Efforts to adapt crops to changing climate conditions in Kenya face an unexpected obstacle
KITUI, Kenya (Thomson Reuters Foundation) – Gadam, a fast-maturing, drought-tolerant sorghum variety introduced in Kenya as a solution for farmers trying to adapt to changing climate conditions, turns out to have an unexpected drawback – wild birds are eating it just before it can be harvested.
“Such are stumbling blocks to climate adaptation measures being put in place,” said Evans Kituyi, the senior climate change adaptation programme specialist of the International Development Research Centre. “Some of these challenges are usually not foreseen when developing such projects. But we must learn to solve them as we move forward,” he added.
The sorghum variety, selected and introduced in Kenya by the Kenya Agricultural Research Institute, appears to be a new favourite of the red-billed quelea bird, a type of weaver that moves in flocks of hundreds of thousands, said David Karanja, a research scientist at KARI and the principal investigator for the Gadam Sorghum Production and Marketing Project.
He says that seeds are a major part of the birds’ diet “but they seem to like the taste of the gadam sorghum variety more than anything else, thus causing devastating losses to dry-land farmers along their path,” the scientist said.
Farmers confirm that their losses to the birds have been enormous.
Richard Mwithia, a smallholder farmer from Chambusia village in Kitui, Eastern Kenya, planted gadam sorghum for the second time this year, and lost all of it to the birds, he said.
When he planted the same crop on his two-acre piece of land for the first time last year, he harvested an impressive 35 (90kg) bags of the grain, and sold 30 of them to the Kenya Breweries Company for Sh67,500 ($840). Five bags were used for food.
“The last time I had earned this kind of money from my farm was in 1997 when I harvested a lot of maize following El Nino rains,” he recalls.
The last year’s sorghum yield encouraged him to try it again. But to his disappointment, this year the quelea birds consumed everything.
Karanja told Thomson Reuters Foundation that the birds never existed in Eastern Kenya until after gadam sorghum was introduced in the area for the first time in 2010.
The birds are known from other areas of Africa, particularly southern Africa. But in such areas they have always preferred wild grasses to cultivated crops, experts say. In Kenya, however, the birds target gadam sorghum, seen as one of the region’s best climate-resilient crop hopes.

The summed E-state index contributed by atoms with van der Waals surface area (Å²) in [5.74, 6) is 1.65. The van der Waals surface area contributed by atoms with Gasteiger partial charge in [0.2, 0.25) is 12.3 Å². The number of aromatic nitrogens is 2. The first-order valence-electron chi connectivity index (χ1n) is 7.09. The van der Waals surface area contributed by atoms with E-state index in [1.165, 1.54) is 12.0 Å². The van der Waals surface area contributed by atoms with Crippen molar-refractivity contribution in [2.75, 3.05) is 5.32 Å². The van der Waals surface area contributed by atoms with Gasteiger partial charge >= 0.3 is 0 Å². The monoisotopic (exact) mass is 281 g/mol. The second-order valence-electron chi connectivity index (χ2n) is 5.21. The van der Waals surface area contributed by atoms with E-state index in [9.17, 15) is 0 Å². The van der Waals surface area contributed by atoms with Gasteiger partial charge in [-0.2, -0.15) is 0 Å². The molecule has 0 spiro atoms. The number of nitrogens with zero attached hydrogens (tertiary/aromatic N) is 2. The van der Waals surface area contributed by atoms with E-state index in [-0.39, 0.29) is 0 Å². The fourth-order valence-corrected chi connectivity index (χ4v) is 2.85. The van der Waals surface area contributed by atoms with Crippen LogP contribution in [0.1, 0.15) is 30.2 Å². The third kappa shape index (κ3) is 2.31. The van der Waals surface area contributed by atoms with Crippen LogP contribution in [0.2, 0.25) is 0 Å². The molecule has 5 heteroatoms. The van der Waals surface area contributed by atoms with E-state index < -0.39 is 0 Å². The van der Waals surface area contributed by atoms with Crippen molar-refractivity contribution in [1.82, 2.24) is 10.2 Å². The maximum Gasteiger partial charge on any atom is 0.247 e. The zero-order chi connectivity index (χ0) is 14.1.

Karanja says that there are no effective methods of controlling the birds at the moment. Research is now ongoing to find a sustainable way of controlling them without damaging ecosystems.
SCARECROWS TO CONTROL?
However, some worried farmers in Eastern Kenya have improvised methods of scaring away the birds including by erecting or hiring scarecrows. “I had no choice but to employ three people to physically scare away the birds on a daily basis for about 30 days,” said Silus Mutinda, who planted sorghum on 25 acres of land.
The birds usually attack at the ‘milky’ stage, when the grains are almost maturing.
Other farmers hang obsolete compact discs in their farm fields. “The discs are shiny, and we have discovered that the reflection scares away the birds,” said Cephas Mutua from Kitui Central.
But experts say the most effective remedy may be to encourage many more farmers to plant the crop so that losses are shared and damage to individual farmers is limited. Karanja said that KARI also is in the process of crossbreeding the sorghum variety to get a variety that is not ‘a darling of the birds.’
“This is just one example to demonstrate how difficult and challenging adaptation to climate change can be,” Kituyi said. Some other adaptation projects, he noted, also have failed to take off because communities did not understand the concept, or were not involved in the process of developing the idea.
A fish farming project, particularly in Western Kenya, for example, was developed by the government’s Economic Stimulus Programme, but largely failed after people were contracted to dig fish ponds and supplied with small fish and fish food, but not given adequate knowledge on how to keep the project going, according to Catherine Andeso, one of the beneficiaries of the Kakamega County project.
Experts said they hoped an answer to the quelea bird problem could be reached, as the gadam sorghum variety otherwise appears to be one of the most successful climate change adaptation measures for dry-land farmers in Kenya, said Kituyi, the climate adaptation expert.
THREAT TO BEER
The variety, selected from a range of international options, has adapted well in Kenya’s dry-land areas. Thanks to the high yields it has produced since being introduced three years ago, the Kenyan subsidiary of the East African Breweries Company has started buying the cereal to supplement barley for beer making.
“The farmers are yet to meet the demand of the Kenya Breweries Company,” said Rose Mutuku, the managing director of Smart Logistics, the company that collects the sorghum from farmers on behalf of the regional breweries giant.
The company’s demand, according to Mutuku is 40,000 metric tones of sorghum per year, yet the farmers at the moment can supply only 2,080 metric tones. “This high demand is a reason why this crop must not be abandoned despite the challenges,” she said.
For now, “the quelea birds are the main stumbling block,” said Anne Mbaabu, the director for the market access programme at the Alliance for a Green Revolution in Africa. The organisation organises sorghum farmers in groups for better market access.
Isaiah Esipisu is a freelance science journalist based in Nairobi. He can be reached at firstname.lastname@example.org
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